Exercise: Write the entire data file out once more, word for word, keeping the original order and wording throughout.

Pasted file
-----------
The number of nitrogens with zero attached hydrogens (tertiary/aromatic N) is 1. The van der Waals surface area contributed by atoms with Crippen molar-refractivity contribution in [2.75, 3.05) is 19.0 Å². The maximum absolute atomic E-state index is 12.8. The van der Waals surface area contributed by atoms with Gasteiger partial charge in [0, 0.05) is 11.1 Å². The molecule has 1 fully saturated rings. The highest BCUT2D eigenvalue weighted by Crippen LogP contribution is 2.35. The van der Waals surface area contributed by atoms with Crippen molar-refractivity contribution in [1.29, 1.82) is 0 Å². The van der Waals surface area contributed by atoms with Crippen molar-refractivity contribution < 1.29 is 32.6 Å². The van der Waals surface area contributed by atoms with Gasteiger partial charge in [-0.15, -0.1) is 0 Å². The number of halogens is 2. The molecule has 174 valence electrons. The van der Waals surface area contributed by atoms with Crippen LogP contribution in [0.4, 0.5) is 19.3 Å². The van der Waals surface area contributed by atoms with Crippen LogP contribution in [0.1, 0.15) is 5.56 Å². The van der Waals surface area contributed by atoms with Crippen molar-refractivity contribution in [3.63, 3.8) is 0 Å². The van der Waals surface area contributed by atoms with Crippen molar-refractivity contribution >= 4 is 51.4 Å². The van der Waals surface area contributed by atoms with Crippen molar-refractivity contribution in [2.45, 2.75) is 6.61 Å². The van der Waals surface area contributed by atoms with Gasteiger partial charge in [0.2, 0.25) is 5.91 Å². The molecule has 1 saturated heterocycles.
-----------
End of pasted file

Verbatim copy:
The number of nitrogens with zero attached hydrogens (tertiary/aromatic N) is 1. The van der Waals surface area contributed by atoms with Crippen molar-refractivity contribution in [2.75, 3.05) is 19.0 Å². The maximum absolute atomic E-state index is 12.8. The van der Waals surface area contributed by atoms with Gasteiger partial charge in [0, 0.05) is 11.1 Å². The molecule has 1 fully saturated rings. The highest BCUT2D eigenvalue weighted by Crippen LogP contribution is 2.35. The van der Waals surface area contributed by atoms with Crippen molar-refractivity contribution in [1.29, 1.82) is 0 Å². The van der Waals surface area contributed by atoms with Crippen molar-refractivity contribution < 1.29 is 32.6 Å². The van der Waals surface area contributed by atoms with Gasteiger partial charge in [-0.15, -0.1) is 0 Å². The number of halogens is 2. The molecule has 174 valence electrons. The van der Waals surface area contributed by atoms with Crippen LogP contribution in [0.4, 0.5) is 19.3 Å². The van der Waals surface area contributed by atoms with Crippen LogP contribution in [0.1, 0.15) is 5.56 Å². The van der Waals surface area contributed by atoms with Crippen molar-refractivity contribution in [3.63, 3.8) is 0 Å². The van der Waals surface area contributed by atoms with Crippen molar-refractivity contribution >= 4 is 51.4 Å². The van der Waals surface area contributed by atoms with Crippen molar-refractivity contribution in [2.45, 2.75) is 6.61 Å². The van der Waals surface area contributed by atoms with Gasteiger partial charge in [0.2, 0.25) is 5.91 Å². The molecule has 1 saturated heterocycles.